The metro platform at de la Concorde is finished with dark cobalt blue tiles, save for a central area around the stairs which has panels of massively enlarged photos of grass behind thick glass panels. It’s quirky. The platform is as well lit as any other, but too much light is soaked up by that unbroken expanse of dark blue. The effect is not a depressing one, but it feels out of balance, like an idea that may have sounded cool on paper but hasn’t worked out quite so well in execution.

Cartier station

Cartier station

Cartier station, also a bus terminus and with a huge parking lot, sits closest to the river. Once again I came outside and walked around the immediate area and saw nothing for which a city-dweller would particularly want to go there, although I see from the map that there are some waterside parks fairly close by that might be worth a saunter.

Cartier platform

Cartier’s platform is lined with terra-cotta-coloured tile which I suspect someone thought would contrast amusingly with panels of bare concrete and the brushed steel of the fittings, yet the ultimate effect is of a uniform blandness that begs to be broken up by advertising billboards.

But Cartier station’s exterior form and finish is by far the most interesting of the three, using black marble and brushed metal with touches of dark red tile as a finish on several intersecting volumes surrounded by interestingly sunken landscaping and stone pavement, the whole thing low-key in its setting but subtly daring in effect. The spire of the signature sculpture is, for once, not merely a tacked-on obligation but of a piece with the style of the whole, acting like an exclamation mark to the angled roof. This station could be the pavilion of a small, wealthy country at an international exposition. Definitely the best of the stations seen purely as a building from the outside, and presents interesting forms from every angle.

I went to see the new stations on the weekend of April 28 when they were first opened, free, to the public, and went again to see them this weekend. The launch weekend was upbeat as thousands of Montrealers, a real cross-section of cultures and ages, including many folks with kids, came out to take a look. Workers in the stations were handing out brochures and answering questions with enthusiasm, and there was a buzz in the air. It was difficult if not impossible to take any photos without crowds of people in them. I found myself feeling the possibility this was a positive step in the inevitable process of turning the urban agglomeration into a single metropolis, in the minds of its citizens at least.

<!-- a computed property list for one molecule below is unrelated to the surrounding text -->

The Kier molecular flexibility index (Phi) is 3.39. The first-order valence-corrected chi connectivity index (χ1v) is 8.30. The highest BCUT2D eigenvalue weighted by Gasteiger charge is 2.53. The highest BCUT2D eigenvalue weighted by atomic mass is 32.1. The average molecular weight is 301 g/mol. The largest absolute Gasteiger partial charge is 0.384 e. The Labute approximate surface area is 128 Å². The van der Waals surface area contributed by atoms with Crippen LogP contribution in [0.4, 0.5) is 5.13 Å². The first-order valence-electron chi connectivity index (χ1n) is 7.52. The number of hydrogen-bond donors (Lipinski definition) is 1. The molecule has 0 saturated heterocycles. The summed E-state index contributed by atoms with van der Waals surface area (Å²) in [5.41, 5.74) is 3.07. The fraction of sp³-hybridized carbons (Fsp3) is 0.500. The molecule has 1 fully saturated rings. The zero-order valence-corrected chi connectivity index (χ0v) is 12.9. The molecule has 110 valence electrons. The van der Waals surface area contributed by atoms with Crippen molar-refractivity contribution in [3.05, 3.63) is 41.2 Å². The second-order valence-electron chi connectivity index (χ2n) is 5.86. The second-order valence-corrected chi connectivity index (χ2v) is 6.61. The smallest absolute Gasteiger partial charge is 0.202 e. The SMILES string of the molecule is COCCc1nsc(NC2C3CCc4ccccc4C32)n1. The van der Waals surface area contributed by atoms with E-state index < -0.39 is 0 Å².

De la Concorde glass

Glass panels on the walkway at de la Concorde

Admittedly my second trip was on a holiday weekend and I haven’t seen the stations during rush hour. But my impression this weekend was that the Laval metro is so far sadly under-used. There were no hordes of shoppers at Montmorency. There are no trains on the Blainville AMT line on weekends, so de la Concorde station was very quiet. A few buses were pulling in and out of the quays at Montmorency and Cartier, but not as if there was any hurry. There was no difficulty at all in taking unpopulated photos of station interiors and exteriors this weekend.

Getting there: You can travel up to the Laval stations with a regular STM ticket or pass, but to enter the metro system in Laval you have to buy a Laval-specific ticket. Passes are more expensive than STM passes, but a single ticket remains $2.75.

During rush hour, only every second train goes past Henri-Bourassa to Laval, but at other times all trains go there.

The spiffy elevators in these stations contain notices that, for the time being, wheelchair-bound passengers should still be using adapted bus transit. Five stations in Montreal will have elevators retrofitted over the next couple of years, but as of now there’s no point in someone wheeling aboard the metro in Laval then finding it impossible to get out of any Montreal station as is currently the case. It will take time to make the whole system reasonably accessible to the wheelchair-bound, but the elevators in the Laval stations are a start.

This entry was written by Kate McDonnell , posted on Tuesday June 26 2007at 11:06 am , filed under Interior Space, Transportation and tagged , . Bookmark the permalink . Post a comment below or leave a trackback: Trackback URL.